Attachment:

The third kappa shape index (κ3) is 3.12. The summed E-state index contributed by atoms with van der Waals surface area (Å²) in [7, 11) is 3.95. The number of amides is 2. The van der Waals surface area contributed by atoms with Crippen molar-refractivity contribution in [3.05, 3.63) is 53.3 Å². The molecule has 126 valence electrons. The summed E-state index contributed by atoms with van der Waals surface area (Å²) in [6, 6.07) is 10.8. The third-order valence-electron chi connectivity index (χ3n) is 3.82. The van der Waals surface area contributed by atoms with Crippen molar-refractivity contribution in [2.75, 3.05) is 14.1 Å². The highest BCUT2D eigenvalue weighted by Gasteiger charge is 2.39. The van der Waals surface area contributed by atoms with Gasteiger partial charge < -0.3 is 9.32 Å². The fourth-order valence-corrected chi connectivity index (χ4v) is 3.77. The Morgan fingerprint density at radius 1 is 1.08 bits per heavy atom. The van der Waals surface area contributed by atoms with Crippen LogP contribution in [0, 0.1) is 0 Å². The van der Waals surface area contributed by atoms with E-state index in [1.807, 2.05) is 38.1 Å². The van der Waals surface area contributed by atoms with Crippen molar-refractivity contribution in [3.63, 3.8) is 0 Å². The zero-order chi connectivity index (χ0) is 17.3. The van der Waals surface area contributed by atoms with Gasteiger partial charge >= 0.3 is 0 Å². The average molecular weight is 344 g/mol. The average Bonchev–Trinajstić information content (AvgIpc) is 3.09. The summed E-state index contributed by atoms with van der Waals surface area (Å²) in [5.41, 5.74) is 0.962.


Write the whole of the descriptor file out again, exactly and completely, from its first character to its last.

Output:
The third kappa shape index (κ3) is 3.12. The summed E-state index contributed by atoms with van der Waals surface area (Å²) in [7, 11) is 3.95. The number of amides is 2. The van der Waals surface area contributed by atoms with Crippen molar-refractivity contribution in [3.05, 3.63) is 53.3 Å². The molecule has 126 valence electrons. The summed E-state index contributed by atoms with van der Waals surface area (Å²) in [6, 6.07) is 10.8. The third-order valence-electron chi connectivity index (χ3n) is 3.82. The van der Waals surface area contributed by atoms with Crippen molar-refractivity contribution in [2.75, 3.05) is 14.1 Å². The highest BCUT2D eigenvalue weighted by Gasteiger charge is 2.39. The van der Waals surface area contributed by atoms with Gasteiger partial charge < -0.3 is 9.32 Å². The fourth-order valence-corrected chi connectivity index (χ4v) is 3.77. The Morgan fingerprint density at radius 1 is 1.08 bits per heavy atom. The van der Waals surface area contributed by atoms with Crippen LogP contribution in [0, 0.1) is 0 Å². The van der Waals surface area contributed by atoms with E-state index in [1.807, 2.05) is 38.1 Å². The van der Waals surface area contributed by atoms with Crippen molar-refractivity contribution in [3.63, 3.8) is 0 Å². The zero-order chi connectivity index (χ0) is 17.3. The van der Waals surface area contributed by atoms with Gasteiger partial charge >= 0.3 is 0 Å². The average molecular weight is 344 g/mol. The average Bonchev–Trinajstić information content (AvgIpc) is 3.09. The summed E-state index contributed by atoms with van der Waals surface area (Å²) in [5.41, 5.74) is 0.962.